4. Help children think of—and keep track of—their ideas for writing. Thinking of something to write about often becomes a writer's first difficulty. Writers can bypass this obstacle if they capture ideas when they occur instead of waiting until ideas are needed. When something sparks your child's interest, you might say, "You might want to write about that sometime."
 
Your child needs to keep track of these ideas. They can be kept on separate note cards or listed on a sheet of paper. A loose-leaf notebook is perhaps the ideal format, allowing ideas to be categorized yet easily moved. A loose-leaf notebook also easily accommodates pages that have been printed on a computer or acquired from other sources.
 
In addition to lists of possible writing topics (perhaps with a few notes for development), an "idea book" may include intriguing questions, observations, descriptions, conversations, opinions, etc. Keeping an idea book sharpens writers' awareness of the world around them, records thoughts and experiences, and preserves ideas for future use.
 
5. Help children find an audience for their writing. Writing is more meaningful when it is genuine communication rather than a mere exercise. There are many opportunities for children to share their writing with their family and their community. They can write letters, stories for younger children, contest entries. They might write some pieces on special paper, enhance them with a drawing or photograph, and/or frame them or bind them into a book. Such treatments show high regard for the work and invite a larger audience.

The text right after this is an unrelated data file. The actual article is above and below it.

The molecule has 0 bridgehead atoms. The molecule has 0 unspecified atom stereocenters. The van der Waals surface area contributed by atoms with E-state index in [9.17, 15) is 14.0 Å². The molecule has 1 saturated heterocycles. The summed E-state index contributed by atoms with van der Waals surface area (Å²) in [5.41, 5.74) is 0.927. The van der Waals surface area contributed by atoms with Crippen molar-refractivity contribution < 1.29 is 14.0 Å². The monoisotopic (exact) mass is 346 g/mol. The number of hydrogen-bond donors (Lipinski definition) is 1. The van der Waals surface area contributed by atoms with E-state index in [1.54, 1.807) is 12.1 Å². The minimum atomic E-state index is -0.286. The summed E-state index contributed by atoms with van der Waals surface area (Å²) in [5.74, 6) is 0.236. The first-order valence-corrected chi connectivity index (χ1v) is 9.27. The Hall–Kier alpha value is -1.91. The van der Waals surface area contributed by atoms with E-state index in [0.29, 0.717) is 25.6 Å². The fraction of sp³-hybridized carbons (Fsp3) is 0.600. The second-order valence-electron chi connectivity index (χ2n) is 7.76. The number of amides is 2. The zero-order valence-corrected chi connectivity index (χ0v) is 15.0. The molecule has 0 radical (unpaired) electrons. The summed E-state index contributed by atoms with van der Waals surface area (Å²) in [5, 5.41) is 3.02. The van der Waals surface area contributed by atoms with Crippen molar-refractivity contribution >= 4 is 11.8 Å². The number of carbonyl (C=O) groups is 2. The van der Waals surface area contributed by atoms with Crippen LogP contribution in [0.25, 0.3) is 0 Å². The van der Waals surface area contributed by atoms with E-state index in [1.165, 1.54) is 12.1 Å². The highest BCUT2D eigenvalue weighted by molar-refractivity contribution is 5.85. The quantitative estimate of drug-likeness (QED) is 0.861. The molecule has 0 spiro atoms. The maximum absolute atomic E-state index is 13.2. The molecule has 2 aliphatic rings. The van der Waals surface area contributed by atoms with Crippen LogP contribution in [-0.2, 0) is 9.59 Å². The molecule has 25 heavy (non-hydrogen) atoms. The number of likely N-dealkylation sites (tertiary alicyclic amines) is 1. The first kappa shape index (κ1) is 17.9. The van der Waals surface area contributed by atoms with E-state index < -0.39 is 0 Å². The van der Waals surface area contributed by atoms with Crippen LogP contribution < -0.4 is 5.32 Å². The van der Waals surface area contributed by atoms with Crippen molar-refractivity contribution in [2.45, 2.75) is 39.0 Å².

On occasions when writing is "just an assignment," have children write with a specific audience and purpose in mind so that they at least imagine an audience beyond the teacher.

6. Provide opportunities for children to get feedback throughout the writing process. Professional writers regularly consult others, yet adults often make the writing task more difficult for children by requiring them to "do it all themselves." The flow chart below shows four points at which a writer would benefit from feedback. The "responder" in a writing conference could be a parent or teacher, a sibling, a peer. Writers should learn to select people who would be most helpful in specific situations.

 
A key to successful writing—and to successful writing instruction—is to break the writing process into manageable parts in order to focus on one step at a time. Each pair of vertical arrows represents a loop that may be traveled repeatedly. A writer may confer many times—with several people—before he or she is ready to move on to the next stage of the writing process. 

 
The process for obtaining feedback differs at various points of the writing process. In the planning stage the main job of the responder is to listen and question. The writer should do most of the talking, since talking provides excellent rehearsal for writing. The responder's questions show the writer which parts of the composition need further development or clarification.

After the first draft has been written, the responder helps the writer know what comes across from the composition. It works well for the writer to read the composition aloud and for the responder to "tell back" what he or she has heard. This keeps the focus on content rather than mechanics. A reader's feedback is invaluable in helping the writer improve the composition. A writer who asks open-ended questions about specific parts of the composition will encourage additional feedback; however, a writer who becomes defensive will discourage suggestions. A writing conference is likely to be most productive when the writer knows what specific help he or she needs at that time. Although a writer may confer with many people, ultimately he or she is the one who must decide which changes to make.
 
7. Free children to write their first draft without worrying about correctness of anything—spelling, capitalization, punctuation, sentence structure, vocabulary. They should write their first draft very quickly, and that draft can be very rough. The important thing is to unleash the flow of ideas. Some writers find it helpful to dictate their first draft.